What Can You Learn From Web Design Of Fortune 500 Companies? (Infographic)
Don't you carry a positive prejudice when you hear the word Fortune 500? Hey, these companies are the most successful, the best of the best, the créme de la créme. And as they are so successful, probably everything they put their fingers on turns to gold. Now wouldn't they guarantee for an awesome example in web design? Probably not...
Infographic-Sunday: Not So New Facts About Not So Many Companies
Anyway, a learning process can be induced from both sides of the tunnel. Learning from best practices is as valuable as learning from worst practices. To distinguish one from the other is where it starts getting tricky.
The following infographic by Go-Globe is based on a study, advertising agency Moosylvania carried out quite some time ago, while the graphic is new. The advertisers from Moosylvania wanted to know if websites of Fortune 500 companies stand out from the crowd and if yes, then why. So they picked the Top 30 out of the 500, claiming that this sample would make for a valid spot check base as the Top 30 are from diverse industries thus addressing a broad range of different target groups.
That study was later picked up by web design agency Go-Globe and molded into the infographic you'll come to see below this post. So, before we have a take on the results, we need to keep in mind, that despite of the title suggesting otherwise, we are not looking at the design of the entire Fortune 500. And, despite the infographic being rather fresh, it consists of results of a study carried out two years earlier.
This doesn't render the infographic worthless and this is why I present it to you. I went through the results and in my opinion, they still stand on solid ground. Also, this gives me the chance to weigh in lots of my own experiences and insights.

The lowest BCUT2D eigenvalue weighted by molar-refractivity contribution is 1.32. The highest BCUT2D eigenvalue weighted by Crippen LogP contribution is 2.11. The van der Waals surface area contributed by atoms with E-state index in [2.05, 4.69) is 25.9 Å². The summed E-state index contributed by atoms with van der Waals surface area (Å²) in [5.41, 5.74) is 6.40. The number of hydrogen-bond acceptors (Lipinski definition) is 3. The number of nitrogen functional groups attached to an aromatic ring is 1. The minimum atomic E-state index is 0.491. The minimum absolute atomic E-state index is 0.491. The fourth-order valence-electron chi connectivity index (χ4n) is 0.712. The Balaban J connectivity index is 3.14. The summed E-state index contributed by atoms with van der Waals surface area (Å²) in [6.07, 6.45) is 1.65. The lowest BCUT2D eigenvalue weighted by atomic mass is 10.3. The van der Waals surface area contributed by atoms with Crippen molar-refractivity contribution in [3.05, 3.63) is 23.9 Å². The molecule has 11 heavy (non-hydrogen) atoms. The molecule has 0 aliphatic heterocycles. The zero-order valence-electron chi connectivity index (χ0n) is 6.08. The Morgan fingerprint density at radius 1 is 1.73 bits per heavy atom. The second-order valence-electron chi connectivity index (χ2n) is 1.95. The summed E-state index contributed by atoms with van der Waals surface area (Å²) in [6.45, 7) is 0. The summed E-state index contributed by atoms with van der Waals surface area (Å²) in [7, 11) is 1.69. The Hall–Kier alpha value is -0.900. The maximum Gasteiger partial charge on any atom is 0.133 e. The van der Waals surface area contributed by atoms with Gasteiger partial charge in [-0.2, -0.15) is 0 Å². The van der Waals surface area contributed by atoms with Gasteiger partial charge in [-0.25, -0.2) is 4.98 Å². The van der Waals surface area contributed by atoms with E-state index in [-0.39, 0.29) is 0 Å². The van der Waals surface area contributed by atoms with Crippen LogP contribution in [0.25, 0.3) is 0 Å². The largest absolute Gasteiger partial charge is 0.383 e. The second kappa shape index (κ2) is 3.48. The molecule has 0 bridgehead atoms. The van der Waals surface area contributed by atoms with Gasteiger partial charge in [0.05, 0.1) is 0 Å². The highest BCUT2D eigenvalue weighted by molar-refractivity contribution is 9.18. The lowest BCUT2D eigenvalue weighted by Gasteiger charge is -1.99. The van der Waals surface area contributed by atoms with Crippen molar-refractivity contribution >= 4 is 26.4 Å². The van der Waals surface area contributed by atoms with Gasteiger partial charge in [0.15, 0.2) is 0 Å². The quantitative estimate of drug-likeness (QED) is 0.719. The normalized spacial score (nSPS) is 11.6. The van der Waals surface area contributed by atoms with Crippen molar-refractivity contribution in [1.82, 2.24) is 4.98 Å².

Big Companies Don't Like Too Much Innovation
Again, the heading reflects my thoughts on the matter. As you can distill from the infographic, there are a lot of resemblances and established looks. The design concepts are altogether more on the conservative side and stick to concepts known from desktop software:
- Logo on the top left
- Menu at the top
- Search box right under the menu bar, top right
You can call that conservative and have that negative taste to it. Or you can call that conservatively clever. I like these standards as they help to not make people think. Just today I had to make my way through a website of a web design agency sporting such an exceptional navigational architecture that I lost my interest half way. They may be very proud of standing out from the crowd and being able to achieve the most unusual. But, their clients to-be will not award them prizes. Maybe some obscure design pope will...
This way it is less astonishing than you might think at first sight, that big companies do not rely on extravaganza. Make your way through the infographic to get confirmation that a clean standards based web design with a modern approach still is the way to do it. Push aside all the whistle-blowers who tell you that you must dive into the extraordinary to become successful.
If you are like me, you'll certainly agree that success is measured rather in terms of bank balances than in terms of the number of design prizes awarded. It is rather seldom the case that these two factors relate...
Have fun with the infographic by Go-Globe, based on Moosyvania's findings. Clicking on the image leads you to the source, where they provide you with a slightly higher resolution: